What other artists have inspired you?
Where do we start here? My past holidays can be defined as a succession of visits to museums and art exhibitions around Europe. Often the works of artists pop out in my mind for inspiration to my pieces. My preference though is for Uk arts such as Edward Bawden chiaroscuro contrasting linocuts; John Nash’s freedom of expression and individuality of his pieces, Edward Ardizone’s expressive drawings; the already above mentioned Barnett Freedman with his quality of graphic design and capacity to convey humanity. Not to leave out William Blake too, you can find me staring for hours at his drawings in Petworth House, then more hours at the Towner in Eastbourne looking at Eric Ravilious; then hours at Pallant House Gallery in Chichester looking at Peter Blake’s pop art. The list goes on and on.
What else will you be exhibiting in your Open House exhibition?
You will also be able to see a very powerful piece that resonates with our current times. I have created a panoramic view of Prospect Cottage in Dungeness. Early this year Prospect Cottage was saved for future generations by a crowdfunding effort by Artfund UK. Prospect Cottage owner Derek Jarman was an iconic figure in British culture.This year I have read some of his books and followed his steps. Even in July I passed the squoted house in North London where the Sisters of Perpetual indulgence lived, he was canonised by them. When I visited the grounds of Prospect Cottage this summer I felt very moved. His garden was an experiment of life and art, of creation and survival where native and foreign plants grow together, possibly mimicking the creative society he often surrounded himself with. There is an excellent exhibition about him at the Garden Museum in London. Go visit!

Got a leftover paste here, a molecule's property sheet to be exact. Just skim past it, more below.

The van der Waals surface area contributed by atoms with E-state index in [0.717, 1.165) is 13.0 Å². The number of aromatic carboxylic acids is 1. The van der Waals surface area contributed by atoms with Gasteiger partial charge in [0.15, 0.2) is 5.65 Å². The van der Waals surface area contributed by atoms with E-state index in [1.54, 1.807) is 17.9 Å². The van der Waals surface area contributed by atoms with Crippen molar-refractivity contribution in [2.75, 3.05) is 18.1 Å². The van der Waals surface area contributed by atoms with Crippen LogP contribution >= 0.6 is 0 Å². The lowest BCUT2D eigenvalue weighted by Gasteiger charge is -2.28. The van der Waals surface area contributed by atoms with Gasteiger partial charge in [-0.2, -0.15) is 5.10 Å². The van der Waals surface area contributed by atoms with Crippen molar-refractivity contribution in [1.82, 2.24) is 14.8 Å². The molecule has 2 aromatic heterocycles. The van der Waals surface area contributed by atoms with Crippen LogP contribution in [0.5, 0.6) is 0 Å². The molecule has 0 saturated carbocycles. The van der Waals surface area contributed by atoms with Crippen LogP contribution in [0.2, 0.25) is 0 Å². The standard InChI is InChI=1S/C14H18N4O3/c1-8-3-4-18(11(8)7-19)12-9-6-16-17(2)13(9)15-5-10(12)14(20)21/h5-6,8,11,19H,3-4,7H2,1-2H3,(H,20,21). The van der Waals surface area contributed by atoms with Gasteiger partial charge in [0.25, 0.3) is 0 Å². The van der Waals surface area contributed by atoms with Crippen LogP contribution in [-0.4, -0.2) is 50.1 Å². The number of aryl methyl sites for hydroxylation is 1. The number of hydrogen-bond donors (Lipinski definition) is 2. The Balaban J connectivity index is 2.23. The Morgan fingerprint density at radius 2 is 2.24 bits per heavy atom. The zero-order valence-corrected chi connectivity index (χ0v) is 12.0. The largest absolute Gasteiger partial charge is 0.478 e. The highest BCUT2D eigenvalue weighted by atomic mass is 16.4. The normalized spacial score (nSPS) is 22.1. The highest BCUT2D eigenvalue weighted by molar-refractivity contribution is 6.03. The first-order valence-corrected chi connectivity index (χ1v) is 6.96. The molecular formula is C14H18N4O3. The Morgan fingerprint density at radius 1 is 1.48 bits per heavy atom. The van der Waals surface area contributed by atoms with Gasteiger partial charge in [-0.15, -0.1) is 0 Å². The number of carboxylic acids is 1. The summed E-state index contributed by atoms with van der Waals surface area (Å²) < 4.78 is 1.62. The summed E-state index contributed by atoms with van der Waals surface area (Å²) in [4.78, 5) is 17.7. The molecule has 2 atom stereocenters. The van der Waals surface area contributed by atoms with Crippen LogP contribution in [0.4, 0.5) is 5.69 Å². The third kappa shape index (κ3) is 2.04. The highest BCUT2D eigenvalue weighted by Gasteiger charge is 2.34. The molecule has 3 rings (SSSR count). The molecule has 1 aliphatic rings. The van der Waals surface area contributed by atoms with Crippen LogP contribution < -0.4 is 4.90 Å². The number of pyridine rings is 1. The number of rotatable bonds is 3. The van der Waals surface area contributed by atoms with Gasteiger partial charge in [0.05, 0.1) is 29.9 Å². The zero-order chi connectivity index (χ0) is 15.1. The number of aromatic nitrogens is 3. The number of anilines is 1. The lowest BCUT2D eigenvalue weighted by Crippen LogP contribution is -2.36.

I have also created this year a triptych of three panoramic prints that I call ‘British Modernist Buildings by the Sea: Embassy Court, Saltdean Lido and the De la Warr Pavilion’ These wonderful buildings are often portrayed in art, my different approach is to show them in relation with their settings, the sea with the promenading, the chalk cliffs.
My dragons are also back, in another triptych that I call Life: ‘Life Joy’, ‘Life Enchantment’ and ‘Life Delight’. Dragons are the calligraphic art side of me. I just love them.
See the Brighton and Hove Illustrated Alphabet‘s related stories behind the letters – And buy your own print!
Towner in Eastbourne looking at Ravilious
specially the Barnett Freedman exhibition at Pallant House Gallery
I have created a panoramic view of Prospect Cottage in Dungeness.
There is an excellent exhibition about him at the Garden Museum in London. Go visit!
Un saludo cordial